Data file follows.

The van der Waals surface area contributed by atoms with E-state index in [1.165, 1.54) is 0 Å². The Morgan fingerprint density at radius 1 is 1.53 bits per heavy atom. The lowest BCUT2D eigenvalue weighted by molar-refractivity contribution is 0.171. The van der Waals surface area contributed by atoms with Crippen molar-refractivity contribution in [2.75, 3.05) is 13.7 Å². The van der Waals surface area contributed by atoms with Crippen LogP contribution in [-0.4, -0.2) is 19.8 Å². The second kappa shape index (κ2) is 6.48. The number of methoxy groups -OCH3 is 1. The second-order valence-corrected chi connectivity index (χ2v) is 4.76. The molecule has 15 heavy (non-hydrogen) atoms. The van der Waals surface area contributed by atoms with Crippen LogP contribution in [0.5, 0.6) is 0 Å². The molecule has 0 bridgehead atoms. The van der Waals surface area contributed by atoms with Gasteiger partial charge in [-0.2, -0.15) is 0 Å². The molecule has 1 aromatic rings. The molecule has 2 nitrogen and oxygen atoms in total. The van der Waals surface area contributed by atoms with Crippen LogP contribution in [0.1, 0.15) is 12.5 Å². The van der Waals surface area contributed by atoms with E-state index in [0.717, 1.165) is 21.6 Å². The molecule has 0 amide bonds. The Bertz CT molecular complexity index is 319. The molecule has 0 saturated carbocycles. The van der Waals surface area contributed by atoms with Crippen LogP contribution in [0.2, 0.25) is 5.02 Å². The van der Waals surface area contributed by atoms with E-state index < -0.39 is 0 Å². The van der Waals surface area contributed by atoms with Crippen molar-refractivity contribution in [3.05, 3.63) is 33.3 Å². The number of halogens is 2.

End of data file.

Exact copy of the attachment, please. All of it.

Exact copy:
The van der Waals surface area contributed by atoms with E-state index in [1.165, 1.54) is 0 Å². The Morgan fingerprint density at radius 1 is 1.53 bits per heavy atom. The lowest BCUT2D eigenvalue weighted by molar-refractivity contribution is 0.171. The van der Waals surface area contributed by atoms with Crippen molar-refractivity contribution in [2.75, 3.05) is 13.7 Å². The van der Waals surface area contributed by atoms with Crippen LogP contribution in [-0.4, -0.2) is 19.8 Å². The second kappa shape index (κ2) is 6.48. The number of methoxy groups -OCH3 is 1. The second-order valence-corrected chi connectivity index (χ2v) is 4.76. The molecule has 15 heavy (non-hydrogen) atoms. The van der Waals surface area contributed by atoms with Crippen LogP contribution in [0.5, 0.6) is 0 Å². The molecule has 0 bridgehead atoms. The van der Waals surface area contributed by atoms with Gasteiger partial charge in [-0.2, -0.15) is 0 Å². The molecule has 1 aromatic rings. The molecule has 2 nitrogen and oxygen atoms in total. The van der Waals surface area contributed by atoms with Crippen LogP contribution in [0.1, 0.15) is 12.5 Å². The van der Waals surface area contributed by atoms with E-state index in [0.717, 1.165) is 21.6 Å². The molecule has 0 amide bonds. The Bertz CT molecular complexity index is 319. The molecule has 0 saturated carbocycles. The van der Waals surface area contributed by atoms with Crippen LogP contribution in [0.2, 0.25) is 5.02 Å². The van der Waals surface area contributed by atoms with E-state index < -0.39 is 0 Å². The van der Waals surface area contributed by atoms with Crippen molar-refractivity contribution in [3.05, 3.63) is 33.3 Å². The number of halogens is 2.